What facilities and equipment does the lab have?

We have lots of synthesis equipment including vacuum lines, glove boxes, high-temperature furnaces, arc melters, diamond saws, polishers, hardness testers, membrane filtration, gas separation, and Fourier-transform infrared spectroscopy (FTIR). 

My department has excellent materials characterization facilities including scanning electron microscopy, energy-dispersive X-ray spectroscopy (EDX), X-ray photoelectron spectroscopy (XPS), mass spectroscopy, electron paramagnetic resonance (EPR), solid-state nuclear magnetic resonance spectroscopy (NMR), particle size analyzers, UV-visible light spectrometers, and much more.

The California NanoSystems Institute also has excellent microscopy facilities including high-resolution transmission electron microscopy (TEM), atomic force microscopy (AFM), scanning tunneling microscopy (STM), and more.

Do you have a favorite piece of kit or equipment?

Arc melting is very exciting to watch as long as you wear dark glasses to protect your eyes!

What do you think has been your most influential work to date?

We published an important paper on how to make graphene from graphite oxide, which became our (and the journal’s) most highly cited paper with >7000 citations [5].

We published another important paper on how to make supercapacitors out of laser-scribed graphene, which has received >2000 citations [6]. We even had a three-minute video entitled ‘Super Supercapacitor’ made for the Sundance Film Festival, which went viral with over 2 million views. At one point, a few weeks after its release, it was trending number 2 on Reddit!

Our work on nanostructured conducting polymers started with a communication in the Journal of the American Chemical Society in 2003 [2], which has been influential in getting many others into the field (>1600 citations). 

Our work on creating the world’s hardest metals has also had great impact [3,4]. 

What is the key to running a successful group?

Having talented, self-motivated students is critical. For the type of materials research I do, collaborations are also key. And, of course, finding agencies, philanthropists, and companies willing to pay for the research is vital.

How do you plan to develop your group in the future?

I realized, after 20 years of basic research, that if I didn’t take my work a few steps closer to solving real-world problems these problems wouldn’t get solved. Therefore, while we will continue making new materials, we hope to find ones that can solve real-world problems too.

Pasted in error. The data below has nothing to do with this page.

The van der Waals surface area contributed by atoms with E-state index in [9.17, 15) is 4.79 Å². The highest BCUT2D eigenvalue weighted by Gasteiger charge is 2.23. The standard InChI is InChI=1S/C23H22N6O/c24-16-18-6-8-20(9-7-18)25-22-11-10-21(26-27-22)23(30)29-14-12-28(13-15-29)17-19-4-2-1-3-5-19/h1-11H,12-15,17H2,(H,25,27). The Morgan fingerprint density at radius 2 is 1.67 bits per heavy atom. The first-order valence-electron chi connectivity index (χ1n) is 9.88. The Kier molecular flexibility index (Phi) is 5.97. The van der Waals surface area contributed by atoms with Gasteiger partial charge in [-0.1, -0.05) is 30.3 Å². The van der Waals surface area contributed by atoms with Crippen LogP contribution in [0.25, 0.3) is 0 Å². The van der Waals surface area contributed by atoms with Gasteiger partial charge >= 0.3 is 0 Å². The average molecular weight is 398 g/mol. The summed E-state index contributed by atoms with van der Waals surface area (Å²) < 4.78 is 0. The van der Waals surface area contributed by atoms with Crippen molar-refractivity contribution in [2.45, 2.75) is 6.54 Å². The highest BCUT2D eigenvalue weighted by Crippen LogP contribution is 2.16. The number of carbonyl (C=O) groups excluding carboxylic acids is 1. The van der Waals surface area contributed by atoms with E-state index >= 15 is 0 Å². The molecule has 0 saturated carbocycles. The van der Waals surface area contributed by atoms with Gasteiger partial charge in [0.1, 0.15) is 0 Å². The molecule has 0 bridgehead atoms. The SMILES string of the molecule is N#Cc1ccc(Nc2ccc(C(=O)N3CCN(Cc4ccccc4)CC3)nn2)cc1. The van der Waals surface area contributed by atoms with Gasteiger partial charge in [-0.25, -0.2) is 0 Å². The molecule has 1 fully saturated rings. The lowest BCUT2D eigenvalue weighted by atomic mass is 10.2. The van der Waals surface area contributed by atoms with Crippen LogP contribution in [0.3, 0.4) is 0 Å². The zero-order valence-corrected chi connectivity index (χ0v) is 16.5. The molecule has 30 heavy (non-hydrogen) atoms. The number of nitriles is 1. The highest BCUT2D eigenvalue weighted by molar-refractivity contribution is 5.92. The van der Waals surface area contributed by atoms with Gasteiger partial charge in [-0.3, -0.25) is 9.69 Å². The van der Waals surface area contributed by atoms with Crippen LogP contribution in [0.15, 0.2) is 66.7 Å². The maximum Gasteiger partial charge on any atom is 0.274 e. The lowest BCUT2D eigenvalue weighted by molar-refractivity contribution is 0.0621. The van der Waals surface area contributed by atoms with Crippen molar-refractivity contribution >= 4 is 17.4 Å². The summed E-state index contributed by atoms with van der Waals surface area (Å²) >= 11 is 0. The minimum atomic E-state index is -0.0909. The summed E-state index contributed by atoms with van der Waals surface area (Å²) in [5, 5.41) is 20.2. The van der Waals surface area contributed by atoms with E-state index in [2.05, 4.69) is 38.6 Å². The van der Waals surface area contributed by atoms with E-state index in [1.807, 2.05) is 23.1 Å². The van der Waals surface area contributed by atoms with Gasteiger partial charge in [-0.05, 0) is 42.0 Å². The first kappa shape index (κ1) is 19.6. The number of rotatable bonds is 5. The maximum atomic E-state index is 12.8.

Key publications

  1. L. M. Viculis, J. J. Mack and R. B. Kaner. A chemical route to carbon nanoscrolls. Science, 299 (2003) 1361; and U.S. Patent #6,872,330 (May 2002).
  2. J. Huang, S. Virji, B. H. Weiller and R. B. Kaner. Polyaniline nanofibers: facile synthesis and chemical sensors. J. Am. Chem. Soc., 125 (2003) 314
  3. R. B. Kaner, J. J. Gilman and S. H. Tolbert. Materials Science: Designing superhard materials. Science, 308 (2005) 1268.  
  4. H.-Y. Chung, M. B. Weinberger, J. B. Levine, R. W. Cumberland, A. Kavner, J.-M. Yang, S. H. Tolbert and  R. B.  Kaner. Synthesis of ultra-incompressible superhard rhenium diboride at ambient pressure. Science, 316 (2007) 436
  5. D. Li, M. B. Müller, S. Gilje, R. B. Kaner and G. G. Wallace. Processable aqueous dispersions of graphene nanosheets. Nature Nanotechnology, 3 (2008) 101
  6. M. F. El-Kady, V. Strong, S. Dubin and R. B. Kaner. Laser scribing of high performance and flexible graphene-based electrochemical capacitors. Science, 335 (2012) 1326
  7. A. T. Lech, C. L. Turner, R. Mohammadi, S. H. Tolbert and R. B. Kaner. Structure of superhard tungsten tetraboride: A missing link between MB2 and MB12 higher borides. Proc. Nat. Acad. Sci., 112 (2015) 3223
  8. M. F. El-Kady, Y. Shao and R. B. Kaner. Graphene for batteries, supercapacitors and beyond. Nature Review Materials, 1 (2016) 16033
  9. C. O. Baker, X. Huang, W. Nelson and R. B. Kaner. Polyaniline nanofibers: broadening applications for conducting polymers. Chemical Society Reviews, 46 (2017) 1510.  
  10. G. Akopov, M. T. Yeung and R. B. Kaner. Rediscovering the crystal chemistry borides. Advanced Materials, 29 (2017) 1604506